Mordecai: An Early American Family
(New York: Hill & Wang, 2003), 346 pp.   
Book Review by Rabbi Dr. Israel Zoberman
Emily Bingham offers us both a literary and historical gem in this meticulous account of the Mordecai family, allowing us rare entry into an early Southern Jewish family. Though neither Jewish nor a descendant of the Mordecais, Bingham adopted the family as the cherished focus of her doctoral dissertation. She was enticed to do so by the abundance of available archival material in the form of thousands of letters and papers, as well as her developed attachment (she calls it “obsession”) to that family’s impressive ethos of mutually supportive and loyal bonds over three drama-filled generations.

The Mordecais ceaselessly labored to find their place and identity as a tiny and pioneering minority without the nourishing support of today’s established Jewish communal and religious institutions. Consequently, they were left to their own survival devices in an environment refusing to fully accept them. The Revolutionary era, with its religious openness and liberal spirit, gave hope to minority group members such as the Mordecais. However, a renewed focus on religiosity during the nineteenth century-the Second Great Awakening, with its sweeping spirit of evangelical zeal, as well as the pervasive Protestant influence on American culture- was threatening. In a young country trying to heal from the Revolution and the Civil War, the Mordecais’s struggle to establish roots as Americans was formidable. The author regards their journey as indicative of the formation of the American middle class.

The Mordecais were pressured to abandon their Jewish ways, which were weak to begin with, though the family patriarch, Jacob (1762-1838), became the president of his Beth Shalome synagogue in Richmond, Virginia. He was a staunch defender of Orthodox Judaism who stood up to antisemitism. In time, members of his family embraced nascent Reform Judaism on the new continent. Bingham regards the Mordecai family covenant, in which the women played a dominant role with the men’s assistance- placing its overall welfare above individual success, with its members ever mindful of their good name – as central to its enduring legacy of unity despite corrosive influences. Throughout, the family was guided by the Enlightenment’s focus on the paramount value of education for one’s essential self- improvement. In 1808, the family established a girls’ academy in Warrenton, North Carolina. The author explains the family’s high assimilation as a function of desired transformation and free choice rather than ignorance and limited choice in a society that often challenged their authenticity while promoting their blending in. I beg to differ. It was, I suggest, a combination of the above, but tilting toward the Mordecais’s Jewish and societal handicaps, which they sought to overcome.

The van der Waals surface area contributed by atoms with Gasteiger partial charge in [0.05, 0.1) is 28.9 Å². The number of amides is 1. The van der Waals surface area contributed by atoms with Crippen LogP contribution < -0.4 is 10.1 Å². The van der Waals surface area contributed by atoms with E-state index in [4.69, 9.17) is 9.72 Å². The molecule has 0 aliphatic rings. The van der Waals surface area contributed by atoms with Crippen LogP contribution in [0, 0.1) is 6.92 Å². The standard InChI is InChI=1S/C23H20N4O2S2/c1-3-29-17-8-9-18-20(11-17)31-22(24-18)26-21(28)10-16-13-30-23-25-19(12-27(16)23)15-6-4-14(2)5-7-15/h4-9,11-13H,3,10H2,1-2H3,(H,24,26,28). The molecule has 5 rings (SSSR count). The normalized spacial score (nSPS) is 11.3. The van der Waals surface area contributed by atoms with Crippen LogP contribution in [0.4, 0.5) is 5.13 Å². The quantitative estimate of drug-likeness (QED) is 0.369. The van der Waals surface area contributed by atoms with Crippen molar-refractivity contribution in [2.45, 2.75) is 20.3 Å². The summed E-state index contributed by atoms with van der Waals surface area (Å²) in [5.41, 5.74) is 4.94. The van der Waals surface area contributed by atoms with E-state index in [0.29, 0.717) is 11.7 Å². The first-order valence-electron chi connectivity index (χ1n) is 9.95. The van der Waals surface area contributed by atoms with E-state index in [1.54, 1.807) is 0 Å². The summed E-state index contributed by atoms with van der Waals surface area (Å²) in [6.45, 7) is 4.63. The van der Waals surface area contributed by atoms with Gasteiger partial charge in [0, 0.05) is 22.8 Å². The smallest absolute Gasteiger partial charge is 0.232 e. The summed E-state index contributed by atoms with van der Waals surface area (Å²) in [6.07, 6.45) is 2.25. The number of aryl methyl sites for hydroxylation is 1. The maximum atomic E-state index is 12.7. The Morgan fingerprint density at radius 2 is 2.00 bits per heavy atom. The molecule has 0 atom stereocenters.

Though some of the Mordecai clan’s underlying issues and concerns in the framework of its era are still operative today, there is a new challenge, as well as opportunity, to Jewish continuity given the highly hospitable context. Since World War II, there has been a radically changed national terrain as well as an emerging reality of a New South. There is also now a varied and viable Jewish community offering far more to those who freely choose to be proud American Jews.

Rabbi Dr. Israel Zoberman is founder and spiritual leader of Temple Lev Tikvah in Virginia Beach. He is Senior Rabbi Scholar at Eastern Shore Chapel.
Parish Community Groups Have Begun to Gather!
by Patti Frankenfield
GOOD NEWS! Our Small Parish Community Groups have begun to meet in person and by Zoom!
Ann and Rusty Onhaizer and Priscilla Jaffe hosted a small group in person at the Onhaizers’ home and were thrilled with the opportunity to visit in person again with members of our church community. Worth Remick hosted the first zoom gathering Sunday night, and the other three groups kick off in the next week or so. 
 Please share this news with anyone you think might be interested, or anyone you might like to invite to a group. Feel free to choose a time and “location" that works best for you. And feel free to visit more than one small group. We plan to stay on track with the Episcopal Catechism, reviewing two points per month, so we can all be "on the same page". We will discuss "An Outline of the Faith" found in our Book of Common Prayer, beginning on page 845. You may also find it online by clicking here.